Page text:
Winners in the tax credit game

When approved, the games tax credit will be a welcome boost for one of the UK’s most vibrant industries



Paul Gardner
Paul Gardner

The games industry’s campaign for a production tax credit has been a rollercoaster ride. Calls for a tax credit similar to that granted to film started in the noughties, and in 2010 the Brown government announced that it would introduce one. The proposal was overturned by the Coalition in 2011, but it has now changed that decision in the Budget.

Many see the Government’s decision to support a games tax credit as a sign that it recognises sees games as being in the vanguard of its plans for the creative industries.

The industry worldwide is bigger than film and music put together, and the UK is one of the top five games producers – although its position has slipped – and remains the largest European market.

UK developers have created a host of household game titles, from Lara Croft and Grand Theft Auto to Moshi Monsters, and remain at the forefront of new developments.

However, the need for a games tax credit was clear. Tax incentives implemented by competitor countries – particularly Canada and France – have created an uneven playing field, leading to a brain-drain of talent from the UK. Also, UK studios faced difficulties in implementing the kinds of production-funding models the tax credit facilitated for films.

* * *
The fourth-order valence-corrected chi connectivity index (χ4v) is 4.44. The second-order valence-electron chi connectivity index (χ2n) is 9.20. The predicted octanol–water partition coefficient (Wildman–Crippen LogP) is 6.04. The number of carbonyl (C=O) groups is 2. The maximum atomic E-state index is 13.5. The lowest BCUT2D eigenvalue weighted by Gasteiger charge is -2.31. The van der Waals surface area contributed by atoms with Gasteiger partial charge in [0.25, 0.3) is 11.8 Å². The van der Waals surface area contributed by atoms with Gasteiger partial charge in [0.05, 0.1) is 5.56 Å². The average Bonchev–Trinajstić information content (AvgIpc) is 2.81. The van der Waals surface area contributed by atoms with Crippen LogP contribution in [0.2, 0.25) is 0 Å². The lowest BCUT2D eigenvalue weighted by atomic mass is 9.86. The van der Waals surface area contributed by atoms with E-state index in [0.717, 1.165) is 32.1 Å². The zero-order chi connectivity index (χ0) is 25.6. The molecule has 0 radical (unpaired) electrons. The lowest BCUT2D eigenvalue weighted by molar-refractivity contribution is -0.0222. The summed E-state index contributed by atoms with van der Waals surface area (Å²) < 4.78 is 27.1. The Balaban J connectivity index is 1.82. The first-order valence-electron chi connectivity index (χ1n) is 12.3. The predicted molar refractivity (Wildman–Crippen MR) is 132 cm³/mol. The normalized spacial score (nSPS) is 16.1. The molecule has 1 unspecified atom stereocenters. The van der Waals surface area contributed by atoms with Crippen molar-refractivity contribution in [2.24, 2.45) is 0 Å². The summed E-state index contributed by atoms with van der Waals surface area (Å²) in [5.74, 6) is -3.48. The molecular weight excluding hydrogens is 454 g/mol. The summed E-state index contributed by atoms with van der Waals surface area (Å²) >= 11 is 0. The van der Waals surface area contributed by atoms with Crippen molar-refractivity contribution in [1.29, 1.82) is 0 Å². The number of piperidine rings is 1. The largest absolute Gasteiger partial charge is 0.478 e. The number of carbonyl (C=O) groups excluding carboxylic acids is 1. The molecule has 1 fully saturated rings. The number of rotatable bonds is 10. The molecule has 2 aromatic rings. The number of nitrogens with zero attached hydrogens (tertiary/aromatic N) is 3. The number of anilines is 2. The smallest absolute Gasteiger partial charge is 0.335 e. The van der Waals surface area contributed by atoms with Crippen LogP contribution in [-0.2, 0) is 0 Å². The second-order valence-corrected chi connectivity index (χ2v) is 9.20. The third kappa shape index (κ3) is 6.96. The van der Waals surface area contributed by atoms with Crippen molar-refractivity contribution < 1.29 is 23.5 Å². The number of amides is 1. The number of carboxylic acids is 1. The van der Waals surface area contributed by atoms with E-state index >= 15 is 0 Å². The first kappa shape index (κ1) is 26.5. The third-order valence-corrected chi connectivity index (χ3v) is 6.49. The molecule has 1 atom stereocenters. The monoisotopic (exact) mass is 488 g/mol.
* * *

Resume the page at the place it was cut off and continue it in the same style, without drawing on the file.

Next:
Osborne Clarke advised games industry trade associations regarding the games tax credit, which put the case that it would help combat international pressure and stimulate growth – a case the Government has now accepted.

The basics of the games tax credit are that qualifying companies will get corporation tax relief on profits and losses arising from qualifying game development costs, but concealed within that are legal, financial and practical issues that need to be resolved.

Resolving those issues will require consultation between government and industry. For example, the details of which products will qualify (what is a ’game’?), what the criteria will be and how the ’cultural test’ will work (necessary to accommodate EU rules on state aid) all need to be ­finalised.

While the games tax credit will benefit from lessons from the film tax credit, there are a number of issues to address, since games are a different kind of product to films (or, indeed, TV programmes), with a different commercial framework. In addition, the government will need to seek EU approval for the tax credit. As a result, it is at least a year away.

Just as importantly, the industry will need to put the tax credit into practice, which will mean innovating and adapting finance and business models, and encouraging both domestic and overseas studios to produce games in the UK. There are ­already a number of finance structures in development and the recent announcement has prompted further interest in this area.

The future looks bright for the UK games industry and the tax credit, once it is implemented, will be ­welcome.